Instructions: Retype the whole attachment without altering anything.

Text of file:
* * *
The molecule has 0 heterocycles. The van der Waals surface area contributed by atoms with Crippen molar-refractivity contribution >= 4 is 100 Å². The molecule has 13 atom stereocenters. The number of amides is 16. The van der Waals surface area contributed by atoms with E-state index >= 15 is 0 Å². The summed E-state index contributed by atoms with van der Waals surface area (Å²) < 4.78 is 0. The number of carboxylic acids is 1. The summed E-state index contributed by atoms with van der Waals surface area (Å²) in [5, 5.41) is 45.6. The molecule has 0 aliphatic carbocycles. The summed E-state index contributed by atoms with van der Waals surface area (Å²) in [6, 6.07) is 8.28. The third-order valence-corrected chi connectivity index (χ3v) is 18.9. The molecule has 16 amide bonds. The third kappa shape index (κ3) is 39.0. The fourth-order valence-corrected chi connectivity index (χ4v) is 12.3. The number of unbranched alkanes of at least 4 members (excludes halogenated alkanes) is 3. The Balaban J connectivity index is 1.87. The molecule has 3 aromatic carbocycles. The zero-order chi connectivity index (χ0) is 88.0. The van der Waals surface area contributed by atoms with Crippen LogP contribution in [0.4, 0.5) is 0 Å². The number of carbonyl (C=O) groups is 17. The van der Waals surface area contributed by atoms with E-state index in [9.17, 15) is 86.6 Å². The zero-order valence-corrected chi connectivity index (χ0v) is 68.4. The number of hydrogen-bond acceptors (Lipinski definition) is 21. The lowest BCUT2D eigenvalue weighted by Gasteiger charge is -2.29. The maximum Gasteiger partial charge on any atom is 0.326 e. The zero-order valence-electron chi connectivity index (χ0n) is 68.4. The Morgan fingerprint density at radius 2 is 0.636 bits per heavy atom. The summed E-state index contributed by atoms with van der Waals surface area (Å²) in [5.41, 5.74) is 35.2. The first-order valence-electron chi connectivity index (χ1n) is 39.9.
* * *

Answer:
The molecule has 0 heterocycles. The van der Waals surface area contributed by atoms with Crippen molar-refractivity contribution >= 4 is 100 Å². The molecule has 13 atom stereocenters. The number of amides is 16. The van der Waals surface area contributed by atoms with E-state index >= 15 is 0 Å². The summed E-state index contributed by atoms with van der Waals surface area (Å²) < 4.78 is 0. The number of carboxylic acids is 1. The summed E-state index contributed by atoms with van der Waals surface area (Å²) in [5, 5.41) is 45.6. The molecule has 0 aliphatic carbocycles. The summed E-state index contributed by atoms with van der Waals surface area (Å²) in [6, 6.07) is 8.28. The third-order valence-corrected chi connectivity index (χ3v) is 18.9. The molecule has 16 amide bonds. The third kappa shape index (κ3) is 39.0. The fourth-order valence-corrected chi connectivity index (χ4v) is 12.3. The number of unbranched alkanes of at least 4 members (excludes halogenated alkanes) is 3. The Balaban J connectivity index is 1.87. The molecule has 3 aromatic carbocycles. The zero-order chi connectivity index (χ0) is 88.0. The van der Waals surface area contributed by atoms with Crippen LogP contribution in [0.4, 0.5) is 0 Å². The number of carbonyl (C=O) groups is 17. The van der Waals surface area contributed by atoms with E-state index in [9.17, 15) is 86.6 Å². The zero-order valence-corrected chi connectivity index (χ0v) is 68.4. The number of hydrogen-bond acceptors (Lipinski definition) is 21. The lowest BCUT2D eigenvalue weighted by Gasteiger charge is -2.29. The maximum Gasteiger partial charge on any atom is 0.326 e. The zero-order valence-electron chi connectivity index (χ0n) is 68.4. The Morgan fingerprint density at radius 2 is 0.636 bits per heavy atom. The summed E-state index contributed by atoms with van der Waals surface area (Å²) in [5.41, 5.74) is 35.2. The first-order valence-electron chi connectivity index (χ1n) is 39.9.